I get by with a little help from my friends

Hieronymus Cock (Flemish, 1507-1570)
The Destruction of the Dragon, 1565
Purchase, 1967
McMaster Museum of Art
(Photo credit: John Tamblyn)


So I’m stuck! The latest woodcut has me stumped. Really it’s only one word that has me stopped. The Latin inscription reads

Rex percunctatur Danielem de Dracone num cum etiam ereum dicat

I have no idea what to do with ereum, and how it is translated makes a real difference in the translation of cum and dicat. This is clearly a cum clause of some kind. If it is a temporal cum clause (translating cum as “when”, “while”, or “as”), then dicat is an indicative form of dico, dicare, “consecrate, deify”. If, on the other hand, this is a causal or concessive cum clause, then dicat will be a subjunctive form of dico, dicere, “say, declare”. It all depends on what ereum is supposed to mean. The closest Latin word that I can find is aereum, which has has two homonymous  meanings, either “made of copper/bronze” or “airy, airborne”. Both of these are adjectives. I suppose they could be substantive, “the airborne thing” or  “the bronze thing”, but neither of them make vary much sense in any case. I don’t even know if ereum is intended to be the subject or the object of dicat. Is it some mangling of eum, “he, she, it”? A couple of the varying possibilities I come to are

The king interrogates Daniel about the Dragon now since/although ereum also speaks.
The king interrogates Daniel about the Dragon now when he also deifies ereum.

The translation of num (“now”) and etiam (“even, also”) can be a little variable, and their positions movable depending on the needs of the final translation. It’s possible they are intended to go together, a la “even now”, or num may even be modifying the main verb, “The king now interrogates…”, but that doesn’t make a great difference to the final translation. They can be jostled in whichever way is best once the main of the translation is done.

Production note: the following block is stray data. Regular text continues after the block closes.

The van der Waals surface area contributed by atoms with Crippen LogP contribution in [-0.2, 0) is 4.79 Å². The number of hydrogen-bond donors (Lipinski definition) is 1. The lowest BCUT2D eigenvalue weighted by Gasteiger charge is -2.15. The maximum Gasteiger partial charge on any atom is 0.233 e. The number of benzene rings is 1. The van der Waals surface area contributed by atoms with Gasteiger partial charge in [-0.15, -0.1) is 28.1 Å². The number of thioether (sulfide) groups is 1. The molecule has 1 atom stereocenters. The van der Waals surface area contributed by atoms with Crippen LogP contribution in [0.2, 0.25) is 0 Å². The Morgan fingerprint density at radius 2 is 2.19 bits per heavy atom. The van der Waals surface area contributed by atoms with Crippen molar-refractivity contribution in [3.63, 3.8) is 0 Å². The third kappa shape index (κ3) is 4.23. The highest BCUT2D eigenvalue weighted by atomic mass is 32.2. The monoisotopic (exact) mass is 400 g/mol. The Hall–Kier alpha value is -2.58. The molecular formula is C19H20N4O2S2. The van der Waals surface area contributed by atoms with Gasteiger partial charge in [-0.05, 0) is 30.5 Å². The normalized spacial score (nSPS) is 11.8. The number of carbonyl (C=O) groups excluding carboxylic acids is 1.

This is clearly a depiction of Daniel 14:22-24, from Bel and the Dragon, but knowing that does not help. I even tried looking at the Latin Vulgate, to see if that would shed any light on the meaning of this inscription but it was no help, either.

So, there seem to be a few people following this blog. Do any of you have any ideas? I welcome suggestions.

EDIT: The mystery has been solved. What I thought was cum is actually eum. With num and a subjunctive it’s an indirect question. The fixed latin phrase is

Rex percunctatur Danielem de Dracone num eum etiam ereum dicat

Using num in this way implies that the speaker expects the answer to be “no”. English does have interrogative constructions that expect specific answers, whether “yes” or “no” but it’s tricky to phrase indirect questions this way. Trying to insert that sense of the question takes the translation too far from the original.

The king interrogates Daniel about the Dragon. He would not say that it, too, was bronze, would he?

I think that this may be something that has to get lost in the translation. It’s better in this case to hew to something a little more literal.

The king interrogates Daniel about the Dragon, whether he would say that it, too, was bronze.

Thanks to Cole Long on G+ for the pointer.

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